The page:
What is a Stem Cell Treatment?
What exactly are Stem Cells?
Stem cells, as their name might suggest, are cells from which other, different types of cells with specialised functions can, under the right conditions, be generated. In the body itself or in the laboratory stem cells divide and produce daughter cells, these offshoots can either become stem-cells themselves or grow into specialised cells like blood, brain, heart muscle, or bone cells. There are two types of stem cell: embryonic stem cells derived from human embryos and grown in the laboratory and non-embryonic or ‘adult’ stem cells found in small numbers in most adult tissues such as bone marrow.
Cells with what seem like almost magical self-generative power understandably creates great excitement among the public and the medical and scientific community because of their potential for repair and regeneration of various parts of the human body and for the testing of new drugs, particularly in crucial areas like cancer research.
Which diseases and conditions are responsive to Stem Cell Treatment?
It was only relatively recently - in 1981 - that scientists first took embryonic stem cells from mouse embryos, which then, in the late 1990s led to the successful removal of stem cells from human embryos and their growth in the laboratory. There was another breakthrough in 2006 when researchers realised that some specialised adult cells, such as skin or blood cells, could be ‘reprogrammed’ genetically to assume stem-cell properties. This third type of stem-cell is known as an induced pluripotent stem-cell or iPSC. The important point is that the science of stem-cells is still in its infancy, and though their potential may be quite mind-blogging, their application so far has been fairly limited.
The most successful and widely-used stem-cell treatment to date is the transplantation of blood stem-cells to treat diseases and conditions of the blood and immune system or to bring the blood system back to health after treatments for specific cancers such as leukaemia.
Though research never sleeps, stem-cell treatment is also of growing importance in orthopaedics, and is used in helping to repair bone fractures caused by trauma, tumours or osteoporosis, the latter a major problem in societies with increasing older populations. Bone regeneration may improve more effectively and rapidly when stem cells are used, often in tandem with biomaterials, scaffolds and other growth inducers.
Skin grafts grown from stem-cells have been used successfully in the treatment of severe burns on large areas of the body. And the European Commission recently gave marketing approval to the first advanced therapy medicinal product, developed in Italy, and based on a particular type of eye stem-cell, a limbal stem-cell, which can repair damage to, or deterioration of, the cornea (the clear front part of the eye). November 2019 saw the first patient treated with the product, courtesy of Britain's National Health Service (1).
Generally, stem-cell research provides great hope for future medical advances. Simply observing how stem cells grow into the cells in the organs and tissues in which they're implanted allows a better understanding of how conditions and diseases develop. The possible beneficiaries of such insights include those with spinal cord injuries, Type 1 diabetes, Parkinson's Disease, Alzheimer's, heart disease, cancer and osteoarthritis.
Another invaluable use of stem cells is, as mentioned above, the development and testing of new drugs, though the cost to companies of investing very large sums in drug development can be prohibitive (1).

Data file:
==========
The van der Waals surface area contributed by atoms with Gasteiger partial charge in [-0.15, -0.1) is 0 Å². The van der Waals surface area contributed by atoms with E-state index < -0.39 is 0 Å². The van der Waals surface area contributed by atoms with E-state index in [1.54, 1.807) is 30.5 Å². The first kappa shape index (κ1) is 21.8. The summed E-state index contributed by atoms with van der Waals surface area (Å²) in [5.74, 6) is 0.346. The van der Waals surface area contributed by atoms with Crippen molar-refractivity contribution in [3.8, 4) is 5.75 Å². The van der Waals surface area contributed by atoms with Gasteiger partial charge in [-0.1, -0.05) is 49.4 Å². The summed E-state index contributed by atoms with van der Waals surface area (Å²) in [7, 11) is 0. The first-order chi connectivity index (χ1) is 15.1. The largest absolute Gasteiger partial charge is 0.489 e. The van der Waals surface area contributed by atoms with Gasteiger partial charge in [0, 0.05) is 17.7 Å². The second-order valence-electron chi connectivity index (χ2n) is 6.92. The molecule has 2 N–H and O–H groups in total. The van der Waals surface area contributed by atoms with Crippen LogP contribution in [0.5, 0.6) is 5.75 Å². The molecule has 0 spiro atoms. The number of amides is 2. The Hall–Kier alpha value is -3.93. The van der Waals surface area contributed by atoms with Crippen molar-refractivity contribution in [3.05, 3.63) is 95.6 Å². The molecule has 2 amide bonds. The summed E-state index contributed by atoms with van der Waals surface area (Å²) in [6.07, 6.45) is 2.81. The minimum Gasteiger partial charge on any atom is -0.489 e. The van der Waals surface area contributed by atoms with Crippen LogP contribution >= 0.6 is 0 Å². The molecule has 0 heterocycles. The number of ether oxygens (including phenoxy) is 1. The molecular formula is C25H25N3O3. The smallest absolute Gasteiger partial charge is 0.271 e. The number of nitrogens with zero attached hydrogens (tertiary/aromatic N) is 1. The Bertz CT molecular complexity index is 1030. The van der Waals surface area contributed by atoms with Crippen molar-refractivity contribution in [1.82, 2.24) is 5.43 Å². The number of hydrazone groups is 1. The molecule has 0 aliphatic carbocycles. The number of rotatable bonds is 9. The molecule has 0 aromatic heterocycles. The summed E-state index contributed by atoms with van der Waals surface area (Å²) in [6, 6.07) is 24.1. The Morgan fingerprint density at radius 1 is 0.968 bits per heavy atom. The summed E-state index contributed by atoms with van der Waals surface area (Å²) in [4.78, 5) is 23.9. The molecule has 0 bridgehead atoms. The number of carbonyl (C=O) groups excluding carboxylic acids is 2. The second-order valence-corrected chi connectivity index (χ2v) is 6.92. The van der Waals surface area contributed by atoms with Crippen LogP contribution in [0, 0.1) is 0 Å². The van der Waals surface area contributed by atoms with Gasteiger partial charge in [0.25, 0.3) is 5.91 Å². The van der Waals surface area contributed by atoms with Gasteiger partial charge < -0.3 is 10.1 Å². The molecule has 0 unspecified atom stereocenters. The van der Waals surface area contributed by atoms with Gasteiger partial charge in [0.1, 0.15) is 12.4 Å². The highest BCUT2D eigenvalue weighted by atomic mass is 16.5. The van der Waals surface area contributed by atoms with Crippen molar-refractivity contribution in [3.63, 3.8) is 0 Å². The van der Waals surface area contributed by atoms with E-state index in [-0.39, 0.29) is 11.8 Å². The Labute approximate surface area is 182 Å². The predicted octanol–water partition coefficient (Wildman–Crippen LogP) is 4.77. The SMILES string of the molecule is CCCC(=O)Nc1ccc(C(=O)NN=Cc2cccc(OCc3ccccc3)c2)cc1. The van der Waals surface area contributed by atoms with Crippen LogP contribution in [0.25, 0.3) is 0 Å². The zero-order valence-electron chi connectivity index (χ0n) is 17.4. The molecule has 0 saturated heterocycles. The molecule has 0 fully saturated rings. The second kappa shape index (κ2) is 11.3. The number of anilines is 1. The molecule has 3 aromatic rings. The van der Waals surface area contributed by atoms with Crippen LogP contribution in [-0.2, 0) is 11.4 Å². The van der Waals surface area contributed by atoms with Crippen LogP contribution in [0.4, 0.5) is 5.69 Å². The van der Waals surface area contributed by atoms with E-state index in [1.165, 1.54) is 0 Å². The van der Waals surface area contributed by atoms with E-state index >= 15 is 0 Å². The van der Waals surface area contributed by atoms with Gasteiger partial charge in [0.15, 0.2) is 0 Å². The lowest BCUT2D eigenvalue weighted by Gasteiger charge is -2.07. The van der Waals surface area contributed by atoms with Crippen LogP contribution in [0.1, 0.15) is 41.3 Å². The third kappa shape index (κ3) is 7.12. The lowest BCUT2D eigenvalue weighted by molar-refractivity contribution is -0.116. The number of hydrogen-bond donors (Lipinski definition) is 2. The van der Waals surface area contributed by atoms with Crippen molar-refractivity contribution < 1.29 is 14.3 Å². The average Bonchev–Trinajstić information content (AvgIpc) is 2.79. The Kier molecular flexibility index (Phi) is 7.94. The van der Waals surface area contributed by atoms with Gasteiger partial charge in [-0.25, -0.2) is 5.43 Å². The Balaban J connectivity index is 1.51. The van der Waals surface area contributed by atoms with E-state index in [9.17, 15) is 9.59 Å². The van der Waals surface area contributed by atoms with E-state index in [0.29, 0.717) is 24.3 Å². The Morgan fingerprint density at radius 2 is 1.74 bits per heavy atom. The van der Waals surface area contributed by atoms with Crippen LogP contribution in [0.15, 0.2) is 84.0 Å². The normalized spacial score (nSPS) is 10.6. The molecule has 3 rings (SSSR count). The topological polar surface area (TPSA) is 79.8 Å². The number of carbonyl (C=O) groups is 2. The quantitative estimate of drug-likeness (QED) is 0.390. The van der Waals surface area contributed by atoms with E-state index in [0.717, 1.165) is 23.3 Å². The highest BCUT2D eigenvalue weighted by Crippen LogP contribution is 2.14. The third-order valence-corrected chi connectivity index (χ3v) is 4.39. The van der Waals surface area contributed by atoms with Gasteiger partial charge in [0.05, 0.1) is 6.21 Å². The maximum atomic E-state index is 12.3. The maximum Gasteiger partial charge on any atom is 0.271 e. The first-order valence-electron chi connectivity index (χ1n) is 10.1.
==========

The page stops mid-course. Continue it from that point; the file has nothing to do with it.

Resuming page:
The Controversial Side of Stem-Cell Treatment
Because adult stem cells appear to be less versatile than embryonic stem cells, and are more likely to have acquired abnormalities, researchers tend to prefer the embryonic variety. These are taken from early stage embryos, formed after a woman's egg has been fertilised by male sperm during in vitro fertilisation. Stem cells are extracted from those embryos surplus to those implanted back into the womb of the owner of the eggs or another recipient.
The use of embryos for any kind of medical research has always raised ethical questions and generated controversy, particularly for those with strongly-held religious beliefs. Many countries have introduced regulatory legislation over the past couple of decades, which of course varies widely as regards strength and monitoring of implementation. In Europe, Italy and Germany have the most restrictive laws on stem cell research, while Belgium, Sweden and the UK are the least restrictive. In the United States, despite, or perhaps because the country's share of the global stem cell market is set to increase, it remains a highly contentious political and ethical issue.
Stem Cell Treatment Exploitation
As with any new medical advance which holds out the hope of treatment and cure there are charlatans eager to take as much cash advantage as possible and anyone seeking stem cell treatment should be wary of clinics or facilities brazenly promising treatments which have no supporting medical evidence or validity.
In whichever country a stem cell based treatment is being sought it's important to research the regulations, if any, that cover stem-cell related products. If the chosen country doesn't require regulatory control of clinical studies it may be difficult to decide if the treatment is safe. But if in any doubt whatsoever consult a trusted source of medical advice, perhaps through your own doctor.
(1) 'Stem Cells in Drug Development'
May 31st 2019, viewed February 18th 2020
(2) 'First Patient Dosed with Chiesi's Holocar'
November 1st 2019, viewed February 17th 2020
'Stem Cells: What they are and what they do'
Updated June 8th 2019, viewed February 17th 2020
'Stem Cell Information'
February 15th 2020, viewed February 17th 2020
'Stem Cell Research Around the World'
February 2nd 2020, viewed February 18th 2020